The Path to Becoming an Ideal Leader
By: Dr. Amisha Singh
The new year trickled in slowly this time, settling into the familiar curves and crevasses of the life which we have been living. In some ways, this new year felt like an extension of the past two years. Still battling a pandemic that many of us would never have predicted to last this long, still emotionally numb from so many changes to our life, we forged onward in uncertainty. Our hearts still ached from both historical assaults and new losses. Some of us had colleagues and friends who lost everything in the Marshall fire. The Omicron variant numbers were impacting almost one in three Coloradans. Our home, our land, and our history reeled in fear and hope alike. We persisted. We gathered in community (socially distanced, in-person and remote). We sprinkled acts of kindness as we moved forward. We centered our humanity.
I started this new year by spending a week on Zoom with my doctoral cohort. I am getting my doctorate in education, and we have “intensive weeks” throughout the year, weeks in which we finish three graduate credit hours in less than four days. Yes, it is as crazy as it sounds. After my first intensive week, I learned quickly why they are called “intensive.” They certainly live up to their name. In this course, a class on leadership, the schedule could not have been timelier. One member of our cohort, a local chief of police, was dealing with the aftermath of the fire between classes. Others, who are in higher leadership at schools across the country, were hopping on calls to discuss flipping to remote learning for the first half of January. In class, we discussed leadership, and, during our breaks, we lived it. So, as we wrote papers and did group projects and worked on our day jobs in the small moments we could find, I had a unique opportunity to intentionally think about what successful leadership looks like. In our practices and communities, we are all leaders, whether we want to be or not. I remind my students of this every day. With the opportunity our doctorate brings us, there is also responsibility. We owe it to our communities, our team and our patients to be the best version of ourselves, as leaders, doctors and individuals. So, what does this look like? Is there a magic formula? It turns out, the evidence says there is not. BUT, there are themes that we can follow to craft our own ideal. Three elements of leadership that I have tried to embrace over the years include authenticity, humility and trust.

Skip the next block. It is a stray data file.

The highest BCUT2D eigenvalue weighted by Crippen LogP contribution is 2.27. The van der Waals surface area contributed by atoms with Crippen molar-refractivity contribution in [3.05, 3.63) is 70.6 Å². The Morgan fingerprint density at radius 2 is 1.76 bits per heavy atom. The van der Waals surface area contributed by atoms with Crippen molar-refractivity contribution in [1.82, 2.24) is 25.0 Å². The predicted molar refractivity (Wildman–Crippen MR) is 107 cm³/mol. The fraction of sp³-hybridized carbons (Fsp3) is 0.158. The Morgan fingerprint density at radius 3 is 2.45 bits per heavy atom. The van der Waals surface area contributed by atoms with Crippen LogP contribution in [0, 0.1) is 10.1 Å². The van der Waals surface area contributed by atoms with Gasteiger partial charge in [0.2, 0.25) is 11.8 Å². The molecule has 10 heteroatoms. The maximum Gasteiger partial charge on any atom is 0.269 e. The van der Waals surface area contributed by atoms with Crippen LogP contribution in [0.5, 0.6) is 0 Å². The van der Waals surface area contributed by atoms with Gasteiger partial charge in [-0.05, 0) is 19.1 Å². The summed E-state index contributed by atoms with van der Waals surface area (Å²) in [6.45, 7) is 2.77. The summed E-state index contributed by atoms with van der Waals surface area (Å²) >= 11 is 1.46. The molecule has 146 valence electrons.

For the longest time, I held a very narrow and constricted view of a leader. Part of it was being socialized by media and society. Part of it was my own inhibitions and imposter syndrome. Without ever consciously realizing it, I took an inventory of the pieces of me that made me who I am and chose which ones I needed to diminish to fit into the box of ambition, at least in the public eye. I could not smile too wide or be too emotional, lest the world see me for who I am: a young, hopeful, sometimes unsure BIPOC woman. I felt like I did not check any of the boxes. But slowly, I began seeing people break the mold on my TV or news feed. We elected a half-South Asian VP. All politics aside, she smiled wide, with all of her teeth showing. And I saw myself in her joy, in her authenticity. Representation matters and this power of recognizing that the truths I previously held were shattering helped me find the leadership which I had in me all along. Now, I could embrace it.